I do not know why. I love this country for many reasons. But more than that I love who it allowed me to be. People romanticise moving overseas and I am not going to do that. In the beginning it’s lonely. But then again I know people who are surrounded by the familiar and they are far more lonely than I have ever felt here in Portugal.

The weather here helped a lot in the beginning. It’s hard to be down when you are on a beautiful beach lying in the sun, even if you are there by yourself.

Portugal is becoming more and more popular as a tourist destination and I believe  it’s because of the feeling that you get when you are here. Aside from the food, which is delicious, and the landscape which is unique and diverse, Portugal has a relaxed and welcoming feeling that can’t really be described. It’s a feeling that I needed because my mind runs way too fast. The people that I admire the most are those that have mastered the ability to be in the present moment, a feeling that I have only in the last two years come to truly appreciate or understand.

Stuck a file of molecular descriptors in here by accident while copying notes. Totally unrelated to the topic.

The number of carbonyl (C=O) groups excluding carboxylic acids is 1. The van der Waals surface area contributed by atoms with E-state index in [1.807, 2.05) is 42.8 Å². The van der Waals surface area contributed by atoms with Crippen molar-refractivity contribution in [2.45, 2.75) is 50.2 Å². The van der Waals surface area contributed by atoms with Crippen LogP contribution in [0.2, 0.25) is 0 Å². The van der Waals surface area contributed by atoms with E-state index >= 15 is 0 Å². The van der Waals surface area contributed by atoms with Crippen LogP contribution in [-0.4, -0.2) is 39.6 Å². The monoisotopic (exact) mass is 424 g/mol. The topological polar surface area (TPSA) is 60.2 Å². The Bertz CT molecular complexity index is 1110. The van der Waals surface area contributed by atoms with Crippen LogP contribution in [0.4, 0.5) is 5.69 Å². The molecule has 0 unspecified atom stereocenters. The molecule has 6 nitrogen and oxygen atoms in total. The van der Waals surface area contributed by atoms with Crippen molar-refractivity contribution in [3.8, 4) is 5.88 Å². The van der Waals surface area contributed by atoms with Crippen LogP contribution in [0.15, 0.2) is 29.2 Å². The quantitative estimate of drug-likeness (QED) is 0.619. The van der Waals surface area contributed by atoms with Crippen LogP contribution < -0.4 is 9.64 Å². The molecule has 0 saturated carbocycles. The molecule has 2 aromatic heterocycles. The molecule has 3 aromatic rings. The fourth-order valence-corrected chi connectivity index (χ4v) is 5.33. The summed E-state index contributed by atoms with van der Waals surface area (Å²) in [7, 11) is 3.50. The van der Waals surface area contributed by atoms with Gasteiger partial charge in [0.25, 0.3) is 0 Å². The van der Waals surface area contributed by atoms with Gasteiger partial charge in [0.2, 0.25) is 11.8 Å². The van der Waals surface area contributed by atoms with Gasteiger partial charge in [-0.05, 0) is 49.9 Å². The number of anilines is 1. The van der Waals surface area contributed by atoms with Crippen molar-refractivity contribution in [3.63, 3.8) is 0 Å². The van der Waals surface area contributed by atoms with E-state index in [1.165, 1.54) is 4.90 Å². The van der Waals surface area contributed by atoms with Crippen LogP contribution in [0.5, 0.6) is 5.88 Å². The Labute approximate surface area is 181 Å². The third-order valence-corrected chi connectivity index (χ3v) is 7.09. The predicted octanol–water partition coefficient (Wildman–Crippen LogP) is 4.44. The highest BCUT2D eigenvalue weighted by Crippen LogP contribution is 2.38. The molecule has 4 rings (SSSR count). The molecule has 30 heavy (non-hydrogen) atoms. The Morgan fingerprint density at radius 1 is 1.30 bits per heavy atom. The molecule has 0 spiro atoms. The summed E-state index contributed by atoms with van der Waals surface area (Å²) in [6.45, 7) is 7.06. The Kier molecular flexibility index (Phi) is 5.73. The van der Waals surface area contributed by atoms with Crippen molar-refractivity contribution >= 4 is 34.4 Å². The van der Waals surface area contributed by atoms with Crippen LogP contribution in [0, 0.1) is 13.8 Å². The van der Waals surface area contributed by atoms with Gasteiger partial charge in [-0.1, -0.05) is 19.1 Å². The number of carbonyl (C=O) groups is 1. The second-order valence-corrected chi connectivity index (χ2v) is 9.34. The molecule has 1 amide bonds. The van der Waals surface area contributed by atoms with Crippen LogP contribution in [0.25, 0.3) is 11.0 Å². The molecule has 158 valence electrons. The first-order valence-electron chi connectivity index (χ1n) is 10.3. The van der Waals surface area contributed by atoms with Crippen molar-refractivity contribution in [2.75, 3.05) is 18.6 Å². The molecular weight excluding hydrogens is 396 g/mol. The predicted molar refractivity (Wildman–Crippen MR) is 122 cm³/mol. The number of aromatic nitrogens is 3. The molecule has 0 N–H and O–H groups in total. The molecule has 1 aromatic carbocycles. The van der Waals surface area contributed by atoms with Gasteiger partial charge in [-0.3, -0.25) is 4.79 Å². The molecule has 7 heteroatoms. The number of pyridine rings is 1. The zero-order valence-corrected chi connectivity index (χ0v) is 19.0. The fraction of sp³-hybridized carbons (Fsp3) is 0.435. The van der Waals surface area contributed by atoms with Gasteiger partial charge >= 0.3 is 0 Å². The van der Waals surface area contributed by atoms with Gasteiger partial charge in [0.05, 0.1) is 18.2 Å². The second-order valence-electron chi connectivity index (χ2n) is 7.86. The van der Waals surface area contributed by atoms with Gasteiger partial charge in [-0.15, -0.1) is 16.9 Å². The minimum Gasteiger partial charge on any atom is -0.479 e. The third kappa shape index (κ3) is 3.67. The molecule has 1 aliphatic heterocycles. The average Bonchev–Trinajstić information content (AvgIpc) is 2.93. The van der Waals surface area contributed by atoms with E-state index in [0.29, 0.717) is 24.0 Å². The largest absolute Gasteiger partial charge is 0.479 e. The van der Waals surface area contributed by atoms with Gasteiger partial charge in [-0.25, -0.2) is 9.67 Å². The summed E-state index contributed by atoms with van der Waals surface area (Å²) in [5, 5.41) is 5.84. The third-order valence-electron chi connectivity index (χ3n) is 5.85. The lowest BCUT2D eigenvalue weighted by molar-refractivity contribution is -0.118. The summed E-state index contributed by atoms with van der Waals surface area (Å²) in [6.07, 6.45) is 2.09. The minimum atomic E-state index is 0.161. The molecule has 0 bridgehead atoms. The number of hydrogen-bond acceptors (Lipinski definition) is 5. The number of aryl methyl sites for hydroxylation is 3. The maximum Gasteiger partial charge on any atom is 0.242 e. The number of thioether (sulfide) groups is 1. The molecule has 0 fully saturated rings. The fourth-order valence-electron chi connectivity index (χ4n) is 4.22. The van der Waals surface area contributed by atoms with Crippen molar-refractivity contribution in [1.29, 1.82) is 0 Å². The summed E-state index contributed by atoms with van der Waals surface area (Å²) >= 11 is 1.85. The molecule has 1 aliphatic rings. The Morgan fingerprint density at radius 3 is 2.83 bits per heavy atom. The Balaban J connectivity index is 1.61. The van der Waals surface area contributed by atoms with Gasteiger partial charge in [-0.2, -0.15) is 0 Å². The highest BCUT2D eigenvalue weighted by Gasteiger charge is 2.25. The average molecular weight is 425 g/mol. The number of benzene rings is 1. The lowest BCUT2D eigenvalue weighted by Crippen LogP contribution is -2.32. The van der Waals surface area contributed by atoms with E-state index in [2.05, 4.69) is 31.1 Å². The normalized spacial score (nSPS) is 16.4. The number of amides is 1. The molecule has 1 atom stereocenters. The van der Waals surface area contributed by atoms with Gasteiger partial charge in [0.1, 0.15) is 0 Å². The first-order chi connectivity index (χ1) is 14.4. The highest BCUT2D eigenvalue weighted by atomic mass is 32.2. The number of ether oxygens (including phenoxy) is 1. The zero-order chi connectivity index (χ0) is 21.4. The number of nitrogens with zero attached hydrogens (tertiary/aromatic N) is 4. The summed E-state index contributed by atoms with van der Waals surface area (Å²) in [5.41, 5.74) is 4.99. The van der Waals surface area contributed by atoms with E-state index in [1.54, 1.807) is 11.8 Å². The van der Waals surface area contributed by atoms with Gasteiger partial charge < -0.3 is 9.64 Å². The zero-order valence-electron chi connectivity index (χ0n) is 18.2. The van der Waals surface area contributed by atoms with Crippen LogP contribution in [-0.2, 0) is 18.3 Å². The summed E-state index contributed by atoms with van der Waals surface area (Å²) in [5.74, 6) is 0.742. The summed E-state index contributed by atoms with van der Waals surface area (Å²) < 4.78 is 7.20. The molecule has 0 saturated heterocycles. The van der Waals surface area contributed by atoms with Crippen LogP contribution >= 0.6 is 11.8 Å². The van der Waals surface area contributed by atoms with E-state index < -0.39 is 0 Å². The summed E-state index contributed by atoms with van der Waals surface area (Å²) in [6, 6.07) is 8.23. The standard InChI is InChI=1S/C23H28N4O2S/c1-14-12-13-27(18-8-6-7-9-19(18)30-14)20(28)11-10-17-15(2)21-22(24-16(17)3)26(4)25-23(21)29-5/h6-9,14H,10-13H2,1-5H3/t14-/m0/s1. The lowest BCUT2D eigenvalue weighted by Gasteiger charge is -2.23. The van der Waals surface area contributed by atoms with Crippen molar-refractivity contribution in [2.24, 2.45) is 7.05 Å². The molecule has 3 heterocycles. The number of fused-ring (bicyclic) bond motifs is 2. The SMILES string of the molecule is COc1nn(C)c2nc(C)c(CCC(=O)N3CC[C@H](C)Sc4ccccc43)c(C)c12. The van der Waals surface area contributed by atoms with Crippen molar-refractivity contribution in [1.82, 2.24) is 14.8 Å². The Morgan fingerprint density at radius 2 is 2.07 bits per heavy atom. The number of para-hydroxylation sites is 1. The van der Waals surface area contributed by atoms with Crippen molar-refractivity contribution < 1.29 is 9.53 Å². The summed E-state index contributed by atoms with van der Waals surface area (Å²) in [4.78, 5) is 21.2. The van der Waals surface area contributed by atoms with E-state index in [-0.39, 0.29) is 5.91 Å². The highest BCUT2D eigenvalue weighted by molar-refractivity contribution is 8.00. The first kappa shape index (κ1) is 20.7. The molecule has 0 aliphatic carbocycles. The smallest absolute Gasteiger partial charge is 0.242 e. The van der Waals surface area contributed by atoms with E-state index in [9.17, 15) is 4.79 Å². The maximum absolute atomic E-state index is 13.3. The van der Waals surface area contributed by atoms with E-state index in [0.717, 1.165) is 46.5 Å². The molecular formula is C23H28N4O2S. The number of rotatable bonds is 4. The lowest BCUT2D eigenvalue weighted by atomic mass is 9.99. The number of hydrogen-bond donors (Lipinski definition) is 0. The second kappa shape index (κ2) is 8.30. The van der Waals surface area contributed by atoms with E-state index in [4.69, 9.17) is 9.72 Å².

I am trying to use this now, as I give horse riding another try…I have given up the thought of competing for now, for now I just want to ride, and to enjoy riding not just for being on the horse, but for being with the horse. Horses have been my best friends since before I knew what friendship was, since before I could actually walk or talk. They got me through the worst times in my life, when I wanted the world to dissapear, because when I was out on my horse, it felt like it had. It was just me, and my horse, and nothing else.

I think everyone needs their own thing. Their own escape. I was talking recently with someone about how often that escape is part of who we are, the lighter side of our character, the side that makes life fun…and when you stripaway all the ways we have to let that part of us come out, then often you are just left with someone who resents the person who took that away, and themselves for allowing that to happen.